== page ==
I pass one to the devastatingly good-looking man who is seated in front of me. He brings it up to his lips, blows gently on it, smiles and then places it directly in front of my mouth. I take a bite and the melted buffalo mozzarella drips down my chin as the zucchini dissolves in my mouth.

Some dream… I’ve seen zucchini flowers on a menu before, but never ordered them. It’s a childish thing, but I’m holding out for this exact moment.

So, you can imagine my excitement in having some zucchini to work with this week. For breakfast I grated a large baby marrow, added an egg and made a fritter, similar to my sweet potato version last week. I topped it with a fried egg.

For lunch I pulled out the stew from the night before, reheated it and added some water to turn it into more of a soup. The flavours had developed overnight and the meat was fractionally softer although not quite tender.

For dinner I made what is honestly my favourite budget banting meal to date: chicken stir-fry on a bed of zucchini noodles. First, I boiled a piece of frozen chicken and broke it into pieces with the skin on. In a pan, I fried  onion, garlic and chilli, and added the chicken and a dash of tomato paste. I used a Chinese peeler to make thin strips of marrow, which I then sliced into noodles and sautéed until al dente.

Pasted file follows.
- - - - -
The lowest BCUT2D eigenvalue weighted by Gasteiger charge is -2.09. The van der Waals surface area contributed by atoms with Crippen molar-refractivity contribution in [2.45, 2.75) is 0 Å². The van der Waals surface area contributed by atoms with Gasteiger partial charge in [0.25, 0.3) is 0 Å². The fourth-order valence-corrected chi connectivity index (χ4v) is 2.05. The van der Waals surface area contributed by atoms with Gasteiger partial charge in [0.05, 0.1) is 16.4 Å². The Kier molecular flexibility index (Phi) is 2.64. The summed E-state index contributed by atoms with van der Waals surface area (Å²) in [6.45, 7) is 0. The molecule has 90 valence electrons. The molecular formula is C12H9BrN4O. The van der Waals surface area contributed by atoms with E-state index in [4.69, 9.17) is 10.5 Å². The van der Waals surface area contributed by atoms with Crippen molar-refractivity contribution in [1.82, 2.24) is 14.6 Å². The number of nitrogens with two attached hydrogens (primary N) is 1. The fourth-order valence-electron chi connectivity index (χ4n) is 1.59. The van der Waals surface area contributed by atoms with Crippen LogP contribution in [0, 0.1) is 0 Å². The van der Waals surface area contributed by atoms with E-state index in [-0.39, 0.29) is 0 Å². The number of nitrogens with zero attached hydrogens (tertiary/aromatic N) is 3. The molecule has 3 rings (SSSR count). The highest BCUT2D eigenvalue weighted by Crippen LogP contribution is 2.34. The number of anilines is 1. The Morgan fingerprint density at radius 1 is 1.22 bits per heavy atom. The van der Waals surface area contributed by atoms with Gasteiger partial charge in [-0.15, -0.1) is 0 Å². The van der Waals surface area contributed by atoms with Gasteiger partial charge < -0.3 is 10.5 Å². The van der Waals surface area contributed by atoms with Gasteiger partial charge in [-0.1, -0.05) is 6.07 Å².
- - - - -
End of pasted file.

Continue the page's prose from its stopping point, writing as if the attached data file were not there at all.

Day 10

Breakfast was brief because I had to get ready for the M&M meeting. I had half a ripe avocado with my morning tea. Just after lunchtime, I cooked up some scrambled eggs topped with guacamole. It made the perfect snack.

Dinner was a challenge. I had to face my fears and willingly take on the chicken livers that I bought.

Let me be plain: I’ve don’t like liver.

Maybe it was second year dissection classes that put me off the stuff, but I think my disdain for it goes further back than that. So I needed to make it as palatable as possible. The result was a chicken liver pate. I served it with baby-marrow ciabatta, fresh cabbage wraps and a medium boiled egg. I used Jamie Oliver’s recipe, minus the sage, booze and other extras that I couldn’t afford.

It turned out great but I’m afraid that it was still a bit of a challenge for me. I ate the stuff, but can’t say I enjoyed it.

Day 11


“This just goes to show: if you try something and don’t like it, give it another bash, you might just find that either your palate has matured… or the food has.”

For breakfast, I made an omelette which I filled with fried onion, chilli and zucchini. At lunchtime, I had the last bit of leftover stew from Monday and a side-plate of marrow slices topped with chicken liver pate.

I must say, the chicken liver pate definitely “matured” overnight, and was actually scrumptious the next day.